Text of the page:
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First directors appointed to County’s new Affordable Housing Corporation

County council has appointed nine members of the public and two councillors to serve as directors for the Prince Edward County Affordable Housing Corporation.

“I congratulate the highly qualified people selected to serve on the board. This group of directors has the skills and experience necessary to address the issue of affordable and attainable housing in our community,” said Mayor Steve Ferguson. “This was a highly competitive selection process, which speaks to the enthusiasm and passion for this issue in our community. I encourage the applicants who were not selected to stay involved and consider other ways to make a difference.”

The inaugural board of directors includes Diana Cooper, Treat Hull, Kevin Kelly, Peter Landry, Debbie MacDonald Moynes, Blair Martin, Greg Sorbara, Shirley Van Steen and Elis K. Ziegler, as well as councillors Stewart Bailey and Ernie Margetson. (Biographical details below).

“I am pleased to have this opportunity to contribute to the corporation and to learn from the other members on this talented and enthusiastic team,” said councillor Bailey. “I look forward to getting started and looking at tangible ways that we can tackle arguably the biggest challenge facing our community today.”

County council established the independent not-for-profit corporation in 2018 with a mandate to increase the supply of affordable housing in the municipality. It is structured as a single-member, non-share capital corporation with the municipality as the sole member.

“Affordable and attainable housing is a complex issue. The not-for-profit corporation gives us an innovative way to make a lasting impact across the County,” said councillor Margetson.

In the coming weeks, the board will hold its first meeting where it will review the draft by-laws for the corporation. Visit the County website for more information about the corporation (http://bit.ly/PECAffordableHousing).

PEC Affordable Housing Corporation Director Biographies

Stewart Bailey is recently retired as a manager at the Liquor Control Board of Ontario. In his 33 years with the Crown Corporation, his training in facilitation, mentoring, and adult education contributed to the creation, development, execution, and management of various projects on subjects including product knowledge, customer service, and health and safety. Relatively new to Prince Edward County, Stewart and his wife moved to Lake on the Mountain just over six years ago.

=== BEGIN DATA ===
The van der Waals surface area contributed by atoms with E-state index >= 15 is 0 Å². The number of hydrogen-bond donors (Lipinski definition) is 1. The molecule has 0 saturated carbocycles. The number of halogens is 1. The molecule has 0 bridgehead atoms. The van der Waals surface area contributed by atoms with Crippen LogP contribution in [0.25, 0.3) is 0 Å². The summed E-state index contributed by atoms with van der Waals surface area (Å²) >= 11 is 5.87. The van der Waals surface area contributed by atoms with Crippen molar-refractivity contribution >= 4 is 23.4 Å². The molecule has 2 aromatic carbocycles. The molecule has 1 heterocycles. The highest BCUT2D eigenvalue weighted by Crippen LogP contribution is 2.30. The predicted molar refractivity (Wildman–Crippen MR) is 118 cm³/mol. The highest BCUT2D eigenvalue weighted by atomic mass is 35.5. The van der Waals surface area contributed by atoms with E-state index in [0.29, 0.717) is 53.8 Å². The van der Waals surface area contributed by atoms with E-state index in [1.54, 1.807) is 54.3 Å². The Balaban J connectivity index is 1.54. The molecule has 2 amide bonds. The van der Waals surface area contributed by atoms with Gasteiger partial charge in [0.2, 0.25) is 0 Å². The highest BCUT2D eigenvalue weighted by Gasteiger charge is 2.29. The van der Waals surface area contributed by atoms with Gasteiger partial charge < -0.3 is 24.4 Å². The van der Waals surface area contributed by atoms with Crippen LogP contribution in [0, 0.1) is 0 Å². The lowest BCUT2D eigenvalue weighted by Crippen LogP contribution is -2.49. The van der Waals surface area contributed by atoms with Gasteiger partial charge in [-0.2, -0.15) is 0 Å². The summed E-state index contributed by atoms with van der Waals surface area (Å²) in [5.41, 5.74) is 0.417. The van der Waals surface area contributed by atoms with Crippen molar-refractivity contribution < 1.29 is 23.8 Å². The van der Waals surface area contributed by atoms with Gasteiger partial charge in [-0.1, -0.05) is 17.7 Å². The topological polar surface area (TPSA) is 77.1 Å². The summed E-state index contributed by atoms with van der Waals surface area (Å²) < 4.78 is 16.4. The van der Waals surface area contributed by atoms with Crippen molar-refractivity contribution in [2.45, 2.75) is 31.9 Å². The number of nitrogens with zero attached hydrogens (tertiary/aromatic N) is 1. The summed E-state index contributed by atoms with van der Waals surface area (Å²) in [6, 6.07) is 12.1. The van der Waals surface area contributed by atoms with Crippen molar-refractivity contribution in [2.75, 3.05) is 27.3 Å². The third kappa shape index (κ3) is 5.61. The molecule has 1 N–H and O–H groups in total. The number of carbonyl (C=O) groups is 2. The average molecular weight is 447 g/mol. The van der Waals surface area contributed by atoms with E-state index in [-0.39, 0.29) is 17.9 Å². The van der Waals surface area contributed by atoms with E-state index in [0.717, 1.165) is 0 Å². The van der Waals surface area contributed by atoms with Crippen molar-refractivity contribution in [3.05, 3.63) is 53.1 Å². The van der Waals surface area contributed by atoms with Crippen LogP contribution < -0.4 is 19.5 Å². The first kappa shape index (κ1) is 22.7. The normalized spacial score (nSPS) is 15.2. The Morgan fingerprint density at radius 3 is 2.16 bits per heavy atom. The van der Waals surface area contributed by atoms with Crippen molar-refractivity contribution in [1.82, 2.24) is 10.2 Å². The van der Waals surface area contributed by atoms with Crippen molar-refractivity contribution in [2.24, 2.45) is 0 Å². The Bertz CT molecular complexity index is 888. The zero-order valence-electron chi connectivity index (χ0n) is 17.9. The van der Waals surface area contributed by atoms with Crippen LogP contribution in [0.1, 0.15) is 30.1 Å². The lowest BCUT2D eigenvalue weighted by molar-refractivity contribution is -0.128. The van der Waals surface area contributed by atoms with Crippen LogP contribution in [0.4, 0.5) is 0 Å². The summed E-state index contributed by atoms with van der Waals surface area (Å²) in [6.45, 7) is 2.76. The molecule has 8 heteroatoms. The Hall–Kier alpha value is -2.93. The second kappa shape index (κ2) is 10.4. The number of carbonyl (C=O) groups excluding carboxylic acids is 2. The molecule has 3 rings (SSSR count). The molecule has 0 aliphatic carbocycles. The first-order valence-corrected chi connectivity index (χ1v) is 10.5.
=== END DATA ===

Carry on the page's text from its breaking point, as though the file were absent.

Diana Cooper is a past private sector executive and consultant in the fields of organizational effectiveness, corporate training, and board governance. She has a master’s degree in leadership and training from Royal Roads University. She has operated a successful small business in Bloomfield since 2013.

Treat Hull is broker/owner of Treat Hull & Associates Ltd., a boutique County brokerage which takes no listings and serves only buyers. Before moving to the County and taking up real estate, he spent three decades as a management consultant and marketing executive. He holds a master’s degree in management science and was the founding chair of the board for 99.3 County FM.

Kevin Kelly holds the chartered financial analyst (CFA) designation and spent nearly 10 years as an analyst and portfolio manager in the financial sector where he evaluated business cases, analyzed financial statements, and oversaw investment decisions for global investment funds. Since relocating to the County in 2015, he has volunteered with a PEC Syria family and has pursued his interest in agriculture through volunteer work at local farms.

Peter Landry is an accomplished public affairs professional specializing in public relations, research, policy development, and government relations. He has spent time in the private sector as a managing principal and vice president of leading firms, while also serving in senior roles within various ministries of the Government of Ontario. He has extensive governance experience including serving as chair of the board for Margaret’s, which provides a variety of accommodation options for women experiencing mental health issues.